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Gentlemen, get your prostates checked!

"Screening (for prostate cancer) is so important. It's better to know than not know, because there are treatment options" - Dr. Michael Conlon

Amidst the cacophany of hundreds of shined-up motorcycles, and their riders revving their engines in anticipation of the launch of the 9th annual Nipissing Ride for Dad, 'Chopper' Cameron did something he had never done in the previous eight editions of the charity ride: he got on his bike and rode.

Cameron, involved in organizing the event since its inception, took a step back this year, and decided that he would finally take the opportunity to join in the fun. Cameron brought the first ride to Nipissing after receiving a diagnosis of prostate cancer. Said Cameron "I was fortunate enough to retire at 55. Two weeks after my retirement, I found out the results of some tests, and that I had cancer. My whole world turned upside down.

"That first year was like a rollercoaster. I had seen the logo for the Ride for Dad, that they were trying to raise awareness, because, to be honest, I knew nothing about prostate cancer. Terry Daigle and I formed a committee, we had the first ride here in 2008, and every year it's growing," continued Cameron.

When told that many first-time riders had joined this year, Cameron expressed that that made him "very proud."

Dan Pilon (pictured in gallery) was one of those embarking on his maiden ride. Pilon, echoing a common refrain among the participants, relayed that he knows a few people that are fighting prostate cancer. "We want to support them as much as we can, and this is a great way of doing it, especially on a beautiful day like today. There are four of us riding together. We are going to take our time, and enjoy the day," said Pilon.

Click here for more coverage of prostate cancer awareness and the Ride for Dad.

Ray Yelle, co-chair of the event, was pleased with the turnout, and was confident that the 375 maximum rider limit would be reached. "From looking at registration, there are a lot of first-time riders. They have their reasons for coming, whether family members or friends affected. The more the merrier," Yelle told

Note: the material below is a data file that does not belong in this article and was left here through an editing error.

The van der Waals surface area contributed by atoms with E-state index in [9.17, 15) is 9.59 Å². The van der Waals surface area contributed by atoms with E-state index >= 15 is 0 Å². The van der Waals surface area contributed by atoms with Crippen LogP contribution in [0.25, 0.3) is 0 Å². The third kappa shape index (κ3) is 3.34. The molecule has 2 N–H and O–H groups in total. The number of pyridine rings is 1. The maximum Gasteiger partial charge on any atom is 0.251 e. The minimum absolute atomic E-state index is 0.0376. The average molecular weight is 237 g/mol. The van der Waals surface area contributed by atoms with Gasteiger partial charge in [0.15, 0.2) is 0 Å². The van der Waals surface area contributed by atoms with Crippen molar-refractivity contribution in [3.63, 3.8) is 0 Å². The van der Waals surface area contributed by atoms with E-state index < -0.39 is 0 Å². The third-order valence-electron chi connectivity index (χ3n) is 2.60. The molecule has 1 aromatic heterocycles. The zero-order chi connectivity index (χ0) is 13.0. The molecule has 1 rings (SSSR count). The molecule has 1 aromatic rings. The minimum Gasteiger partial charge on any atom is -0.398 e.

The Ride for Dad will continue to accept donations. Donate here.

The overriding message of the day, was the importance of screening for prostate cancer. The assembled dignitaries each touched on this, with MP Anthony Rota sharing a personal brush with the disease from years ago.

Co-chair Terry Daigle spoke to the assembled masses about SABR, an advancement in radiation treatments that is much more precise than previous treatments. The donations from Ride for Dad have aided in bringing a pilot project to Sudbury on a two-to-five year campaign. 

Dr. Michael Conlon, a cancer researcher for the Northern Cancer Foundation, based in Sudbury, declared that screening is paramount, adding "the number one risk factor for getting prostate cancer is getting older, and we can't prevent that. If you have a family member or friend who is getting older, have the discussion about getting checked."



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Stu Campaigne

About the Author: Stu Campaigne

Stu Campaigne is a full-time news reporter for, focusing on local politics and sharing our community's compelling human interest stories.
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